Social media’s effect on social skills
There is no doubt in my mind that the numerous advancements society has made in the communications field of technology has helped many people around the world.
That much is obvious, even in every day life.
Options such as text messaging, FaceTime and Skype provide convenient ways in which to keep in contact with loved ones, and even ways in which to form new friendships.
However, according to recent studies, the amount of this technology that is being used among the younger generation could very well be hindering the development of person to person social skills.
Having to interact with someone over a webcam is not the same as interacting with a person in real life.
I strongly agree with this. I do not believe that students of middle school age, and younger, should be exposed to so many ways to communicate via technology.
I can remember being around 13 or younger, and the only reason I would use technology to speak with friends was in order to set up a play date.
Now, though, cell phones and computers are primary ways of speaking with supposedly close friends.
It is understandable to want to use instant messaging and text messages to keep in contact, but to constantly be using these methods so that they turn into replacements for actual human interaction is completely unnecessary.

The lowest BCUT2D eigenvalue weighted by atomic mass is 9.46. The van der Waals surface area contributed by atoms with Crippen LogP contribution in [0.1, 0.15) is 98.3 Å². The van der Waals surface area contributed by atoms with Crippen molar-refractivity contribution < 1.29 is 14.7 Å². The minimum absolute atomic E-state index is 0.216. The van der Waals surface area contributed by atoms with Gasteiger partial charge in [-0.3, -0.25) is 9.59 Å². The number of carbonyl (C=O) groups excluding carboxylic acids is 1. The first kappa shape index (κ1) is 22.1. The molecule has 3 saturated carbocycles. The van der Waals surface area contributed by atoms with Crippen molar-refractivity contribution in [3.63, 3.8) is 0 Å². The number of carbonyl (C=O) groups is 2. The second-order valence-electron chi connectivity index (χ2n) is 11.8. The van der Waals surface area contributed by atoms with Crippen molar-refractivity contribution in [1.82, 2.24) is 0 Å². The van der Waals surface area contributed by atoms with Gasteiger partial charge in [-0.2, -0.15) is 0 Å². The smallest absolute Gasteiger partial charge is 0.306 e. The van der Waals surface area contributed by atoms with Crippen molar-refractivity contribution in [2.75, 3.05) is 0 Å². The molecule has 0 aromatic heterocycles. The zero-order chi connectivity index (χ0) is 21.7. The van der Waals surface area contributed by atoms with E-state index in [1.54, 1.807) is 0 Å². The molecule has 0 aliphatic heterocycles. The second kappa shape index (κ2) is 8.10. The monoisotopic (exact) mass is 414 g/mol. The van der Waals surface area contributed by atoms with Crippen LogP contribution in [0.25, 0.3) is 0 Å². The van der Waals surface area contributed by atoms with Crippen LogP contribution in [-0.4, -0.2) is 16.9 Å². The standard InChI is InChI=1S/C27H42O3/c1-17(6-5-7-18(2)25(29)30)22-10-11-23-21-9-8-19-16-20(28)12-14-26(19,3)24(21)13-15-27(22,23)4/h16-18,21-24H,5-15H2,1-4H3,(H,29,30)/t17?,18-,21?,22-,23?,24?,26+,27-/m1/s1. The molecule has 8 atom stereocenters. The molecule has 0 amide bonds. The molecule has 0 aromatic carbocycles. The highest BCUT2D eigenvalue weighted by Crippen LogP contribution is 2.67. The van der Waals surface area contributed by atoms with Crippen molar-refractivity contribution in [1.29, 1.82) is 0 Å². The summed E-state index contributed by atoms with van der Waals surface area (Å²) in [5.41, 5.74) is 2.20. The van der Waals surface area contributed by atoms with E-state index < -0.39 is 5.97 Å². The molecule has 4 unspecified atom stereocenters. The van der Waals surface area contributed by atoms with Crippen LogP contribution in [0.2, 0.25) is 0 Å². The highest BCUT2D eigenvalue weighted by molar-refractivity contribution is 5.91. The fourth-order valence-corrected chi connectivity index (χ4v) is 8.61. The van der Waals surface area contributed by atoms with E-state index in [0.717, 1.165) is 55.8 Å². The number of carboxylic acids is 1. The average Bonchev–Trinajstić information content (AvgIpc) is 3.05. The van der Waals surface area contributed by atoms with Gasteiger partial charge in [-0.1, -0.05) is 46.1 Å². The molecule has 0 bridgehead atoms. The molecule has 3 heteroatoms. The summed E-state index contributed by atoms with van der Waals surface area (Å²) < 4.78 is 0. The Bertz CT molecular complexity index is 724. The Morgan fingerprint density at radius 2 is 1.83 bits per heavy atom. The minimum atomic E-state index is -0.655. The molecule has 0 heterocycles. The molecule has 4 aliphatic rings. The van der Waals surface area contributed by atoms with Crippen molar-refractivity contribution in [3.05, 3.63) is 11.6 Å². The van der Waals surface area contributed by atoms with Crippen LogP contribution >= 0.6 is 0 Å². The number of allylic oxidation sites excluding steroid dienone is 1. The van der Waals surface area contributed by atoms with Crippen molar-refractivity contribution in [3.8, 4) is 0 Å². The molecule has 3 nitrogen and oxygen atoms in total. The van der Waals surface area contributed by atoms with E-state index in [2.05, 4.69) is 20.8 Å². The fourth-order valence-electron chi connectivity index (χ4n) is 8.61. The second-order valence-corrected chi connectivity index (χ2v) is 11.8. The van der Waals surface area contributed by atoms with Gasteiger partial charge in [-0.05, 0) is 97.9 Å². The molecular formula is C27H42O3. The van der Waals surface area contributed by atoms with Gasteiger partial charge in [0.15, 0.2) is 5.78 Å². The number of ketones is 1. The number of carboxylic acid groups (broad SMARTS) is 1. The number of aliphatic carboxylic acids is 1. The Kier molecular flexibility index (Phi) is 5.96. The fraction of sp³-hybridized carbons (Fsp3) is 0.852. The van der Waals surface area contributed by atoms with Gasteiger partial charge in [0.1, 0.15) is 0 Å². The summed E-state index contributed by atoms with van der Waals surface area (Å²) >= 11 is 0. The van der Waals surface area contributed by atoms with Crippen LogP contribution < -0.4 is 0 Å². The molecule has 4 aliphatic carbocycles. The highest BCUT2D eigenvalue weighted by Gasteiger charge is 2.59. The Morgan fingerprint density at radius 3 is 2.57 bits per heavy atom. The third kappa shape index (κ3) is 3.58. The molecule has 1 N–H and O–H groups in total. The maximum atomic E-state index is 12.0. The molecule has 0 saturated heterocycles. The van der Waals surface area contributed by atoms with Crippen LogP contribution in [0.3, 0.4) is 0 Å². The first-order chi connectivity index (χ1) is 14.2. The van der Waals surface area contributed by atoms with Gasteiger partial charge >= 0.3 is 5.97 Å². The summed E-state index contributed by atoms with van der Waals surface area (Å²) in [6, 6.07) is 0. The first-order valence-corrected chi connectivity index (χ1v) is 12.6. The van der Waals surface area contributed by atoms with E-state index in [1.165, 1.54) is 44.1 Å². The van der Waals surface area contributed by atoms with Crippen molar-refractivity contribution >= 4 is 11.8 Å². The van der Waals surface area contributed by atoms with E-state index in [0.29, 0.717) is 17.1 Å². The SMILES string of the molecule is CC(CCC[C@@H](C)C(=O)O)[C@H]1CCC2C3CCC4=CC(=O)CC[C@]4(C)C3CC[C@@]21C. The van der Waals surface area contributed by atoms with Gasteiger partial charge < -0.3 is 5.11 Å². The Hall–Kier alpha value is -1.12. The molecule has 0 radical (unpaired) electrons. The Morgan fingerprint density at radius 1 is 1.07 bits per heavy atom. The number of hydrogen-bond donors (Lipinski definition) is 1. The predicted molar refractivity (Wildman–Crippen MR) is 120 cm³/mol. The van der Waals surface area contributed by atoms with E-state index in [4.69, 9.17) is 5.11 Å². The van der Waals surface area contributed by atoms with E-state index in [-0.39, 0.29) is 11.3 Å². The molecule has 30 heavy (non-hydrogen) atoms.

In fact, I see this topic as being rather loosely comparable to placing one’s children in public school or keeping them home to teach them there.
Interacting with a person, face-to-face, is similar to being placed in a public school.
You get placed in situations that you are then forced to deal with as they happen.
From dealing with these situations, you gain a certain amount of experience that allows you to continue to grow when communicating with others in similar situations.
With home school, meanwhile, the social interactions that public school students deal with is severely limited.
This, then, aids in the prevention of the development of every day communication skills.
Young people communicating via technology instead of face-to-face works much the same way.
There are not many benefits that come out of Skyping with your best friend from eighth grade while you are still in eighth grade.
I believe it is much more beneficial to engage in face-to-face interaction, instead of having several devices and an Internet connection between two people.
Basing my opinion on my own experiences, I always preferred being with my friends at that point in my life, instead of just talking to them over AOL instant messager, and because of that, I still find it more enjoyable to be with my friends to this day.
Teenagers who are being inundated with every type of communication except for legitimate conversations will simply not place quite as much importance on said conversations as they should.
These limitations not only affect their social lives, but also extend into possible future employment opportunities.
Technology is highly used in many jobs today, but I believe that more jobs would find the ability to carry on a conversation in person more valuable than the ability to quickly type out and send an email.
This is why I believe that the younger generation should put less emphasis on technology, and more emphasis on the real world.